They say that horses are the hardest animals to draw and that if you can do so, then you’ve got talent. By that definition Ala Ebtekar certainly has that—and then some. Horses run rampant and confident in his latest exhibit at Gallery Paule Anglim in San Francisco. These are battle horses, powerfully carrying soldiers into war. These are mythical centaurs, seemingly greeting soldiers when they die in war.
What is most appealing about Ebtekar’s work is that there are no gimmicks here, no “concept art,” but rather concept married with content. This is capacity on canvas. What is even more appealing about the work is that it does not look like something you have seen before, and yet there is something recognizable about it. An audience familiar with miniature paintings and the Iranian coffeehouse paintings will easily recognize their influence in Ebtekar’s work, which he has studied. What Ebtekar has done is to bring these two styles, one considered high-brow, the other low-brow, together and made it his own. That is one of the first tenants of any artist: make it new. The work is almost revolutionary in mixing and crossing class lines.
The contradictions continue: the work looks elegantly simple, and yet it is dizzyingly involved. Aside from the images themselves, one could spend uninterrupted minutes looking at (or reading, if one knows Farsi or Arabic) the book pages on which the images are drawn. The manuscripts are prayer books and religious texts Ebtekar found in Tehran and are at least 50-85 years old. “If you look closely” Ebtekar says, “you can see text formations in different shapes and directions, resembling a fabric of woven text, while the side notes and glosses are an addition to the book after it was written or published: readers added their own commentary, interpretation, and response to the text, similar to a wall scrawled with graffiti, or an internet blog. The text continues to accumulate as it is passed from one reader to the next in the course of its existence.” Leaving behind a piece on something you encounter is exactly what Ebtekar has done with these old manuscripts. Again, mixing high-brow and low-brow art, he has “graffitied” his war images on the pages to make them stunning canvases.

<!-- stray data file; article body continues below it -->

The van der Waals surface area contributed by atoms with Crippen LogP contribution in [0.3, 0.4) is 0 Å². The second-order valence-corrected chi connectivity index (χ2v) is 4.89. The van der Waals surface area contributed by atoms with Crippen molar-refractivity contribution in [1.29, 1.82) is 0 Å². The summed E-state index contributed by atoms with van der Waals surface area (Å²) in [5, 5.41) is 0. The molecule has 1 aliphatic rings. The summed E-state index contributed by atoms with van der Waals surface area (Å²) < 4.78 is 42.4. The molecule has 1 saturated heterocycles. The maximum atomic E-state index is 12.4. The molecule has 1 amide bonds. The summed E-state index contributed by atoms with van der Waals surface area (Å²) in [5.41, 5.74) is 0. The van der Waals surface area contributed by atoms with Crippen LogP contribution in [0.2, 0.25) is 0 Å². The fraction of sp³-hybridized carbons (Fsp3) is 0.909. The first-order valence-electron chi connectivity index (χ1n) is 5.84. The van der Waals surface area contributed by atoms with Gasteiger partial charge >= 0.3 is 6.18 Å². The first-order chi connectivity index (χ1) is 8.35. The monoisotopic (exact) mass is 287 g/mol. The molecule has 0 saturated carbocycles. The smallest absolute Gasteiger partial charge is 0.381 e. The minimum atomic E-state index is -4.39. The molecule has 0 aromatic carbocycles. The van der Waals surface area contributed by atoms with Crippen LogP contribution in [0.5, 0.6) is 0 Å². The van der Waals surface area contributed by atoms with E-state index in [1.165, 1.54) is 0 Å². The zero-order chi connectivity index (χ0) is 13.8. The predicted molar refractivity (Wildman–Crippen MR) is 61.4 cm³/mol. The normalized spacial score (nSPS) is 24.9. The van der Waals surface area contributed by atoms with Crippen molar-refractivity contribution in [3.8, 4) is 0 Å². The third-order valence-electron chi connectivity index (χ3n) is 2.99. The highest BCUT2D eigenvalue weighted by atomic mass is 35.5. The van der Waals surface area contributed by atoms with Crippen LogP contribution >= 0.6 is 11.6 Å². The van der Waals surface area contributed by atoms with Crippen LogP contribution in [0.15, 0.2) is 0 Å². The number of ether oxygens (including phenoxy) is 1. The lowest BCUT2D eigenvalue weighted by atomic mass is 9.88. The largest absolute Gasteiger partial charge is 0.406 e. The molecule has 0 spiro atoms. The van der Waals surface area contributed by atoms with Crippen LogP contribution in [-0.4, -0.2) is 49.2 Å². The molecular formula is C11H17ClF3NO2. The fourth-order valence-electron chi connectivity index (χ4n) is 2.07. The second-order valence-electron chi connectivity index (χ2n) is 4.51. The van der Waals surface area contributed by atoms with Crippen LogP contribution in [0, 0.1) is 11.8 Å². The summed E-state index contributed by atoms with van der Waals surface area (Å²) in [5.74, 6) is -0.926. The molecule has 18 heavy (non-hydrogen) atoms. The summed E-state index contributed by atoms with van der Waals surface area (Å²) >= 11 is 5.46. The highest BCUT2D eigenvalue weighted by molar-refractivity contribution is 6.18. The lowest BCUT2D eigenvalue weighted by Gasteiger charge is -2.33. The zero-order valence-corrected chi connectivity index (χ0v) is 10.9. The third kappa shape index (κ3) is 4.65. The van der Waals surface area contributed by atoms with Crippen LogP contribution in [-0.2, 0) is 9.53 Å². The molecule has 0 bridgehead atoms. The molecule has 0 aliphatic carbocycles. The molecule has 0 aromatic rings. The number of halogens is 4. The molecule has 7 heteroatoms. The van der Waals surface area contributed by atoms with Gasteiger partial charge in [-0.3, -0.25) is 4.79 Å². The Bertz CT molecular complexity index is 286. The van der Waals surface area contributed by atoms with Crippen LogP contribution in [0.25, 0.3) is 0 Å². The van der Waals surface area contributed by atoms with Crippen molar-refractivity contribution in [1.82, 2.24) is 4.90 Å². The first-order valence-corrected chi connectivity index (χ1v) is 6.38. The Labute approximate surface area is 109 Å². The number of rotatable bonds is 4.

The images of war here are undeniably of the past, with strong, almost mythical, men with stronger moustaches, riding their horses into battle. Their uniforms are ornate and artistic, their horses elaborately decorated. But the art of war shifts with time: heroic men give way to clean-shaven soldiers in unimaginative uniforms, as if to say our modern wars are fought by naïve boys who carry gold keys around their necks, hoping to gain access to heaven when they die. The beautiful horses become cumbersome tanks. The art is no longer the men of war themselves but their powerful, deadly machinery that plunges down in a swirl of clouds from high above.
As an American-born Iranian, who has lived and studied in Iran, Ebtekar’s war images are influenced by the Iran-Iraq war. “My earlier works borrow a lot from the Iran-Iraq war. If you look closely at my earlier works you will see jet-planes and tanks that are direct references to the ones used in the Iran-Iraq War.” But war does not stop there for the globe, nor for Ebtekar. He explains: “When 9/11 happened I stopped working on this manner and felt as though I couldn’t continue in that political climate. However when the current war was declared shortly after, I remember saying to myself I have to continue working, it’s actually more important to do it now than any other time. So I continued, and now the references are not solely from the Iran-Iraq war but from a larger body of sources and material that are coherent with contemporary geopolitical crises we are in.”
Ultimately it is impossible to stand before Ebtekar’s work and not have a reaction to it. And just as the reader completes the writer’s book, and the listener completes the composer’s piece, it is the audience that finishes the painter’s canvas. And getting people to think and talk about your work is an art form in itself.
Gallery Paule Anglim
Exhibition Dates: August 1 – September 1, 2007 Gallery Hours: Tuesdays – Fridays, 10am to 5:30pm; Saturdays 10am to 5pm
Gallery Paule Anglim 14 Geary Street San Francisco, CA 94108